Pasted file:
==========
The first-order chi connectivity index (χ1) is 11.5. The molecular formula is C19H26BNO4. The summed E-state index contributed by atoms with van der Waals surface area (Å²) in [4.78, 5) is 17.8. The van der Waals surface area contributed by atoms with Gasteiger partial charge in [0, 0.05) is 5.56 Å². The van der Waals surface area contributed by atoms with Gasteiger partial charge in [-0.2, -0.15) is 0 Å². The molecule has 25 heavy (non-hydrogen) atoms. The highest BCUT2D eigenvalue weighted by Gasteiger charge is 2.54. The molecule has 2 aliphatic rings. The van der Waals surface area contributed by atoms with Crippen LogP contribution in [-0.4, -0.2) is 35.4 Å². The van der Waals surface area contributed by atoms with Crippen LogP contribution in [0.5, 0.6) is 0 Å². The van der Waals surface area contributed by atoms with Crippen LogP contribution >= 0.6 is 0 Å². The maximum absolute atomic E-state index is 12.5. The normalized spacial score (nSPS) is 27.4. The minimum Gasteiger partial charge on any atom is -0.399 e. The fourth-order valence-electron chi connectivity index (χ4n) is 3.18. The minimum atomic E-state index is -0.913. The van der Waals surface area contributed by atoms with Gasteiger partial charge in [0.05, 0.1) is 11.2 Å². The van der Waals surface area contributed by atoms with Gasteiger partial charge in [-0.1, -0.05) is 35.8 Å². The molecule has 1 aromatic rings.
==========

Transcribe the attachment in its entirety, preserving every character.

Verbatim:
The first-order chi connectivity index (χ1) is 11.5. The molecular formula is C19H26BNO4. The summed E-state index contributed by atoms with van der Waals surface area (Å²) in [4.78, 5) is 17.8. The van der Waals surface area contributed by atoms with Gasteiger partial charge in [0, 0.05) is 5.56 Å². The van der Waals surface area contributed by atoms with Gasteiger partial charge in [-0.2, -0.15) is 0 Å². The molecule has 25 heavy (non-hydrogen) atoms. The highest BCUT2D eigenvalue weighted by Gasteiger charge is 2.54. The molecule has 2 aliphatic rings. The van der Waals surface area contributed by atoms with Crippen LogP contribution in [-0.4, -0.2) is 35.4 Å². The van der Waals surface area contributed by atoms with Crippen LogP contribution in [0.5, 0.6) is 0 Å². The van der Waals surface area contributed by atoms with Crippen LogP contribution >= 0.6 is 0 Å². The maximum absolute atomic E-state index is 12.5. The normalized spacial score (nSPS) is 27.4. The minimum Gasteiger partial charge on any atom is -0.399 e. The fourth-order valence-electron chi connectivity index (χ4n) is 3.18. The minimum atomic E-state index is -0.913. The van der Waals surface area contributed by atoms with Gasteiger partial charge in [0.05, 0.1) is 11.2 Å². The van der Waals surface area contributed by atoms with Gasteiger partial charge in [-0.1, -0.05) is 35.8 Å². The molecule has 1 aromatic rings.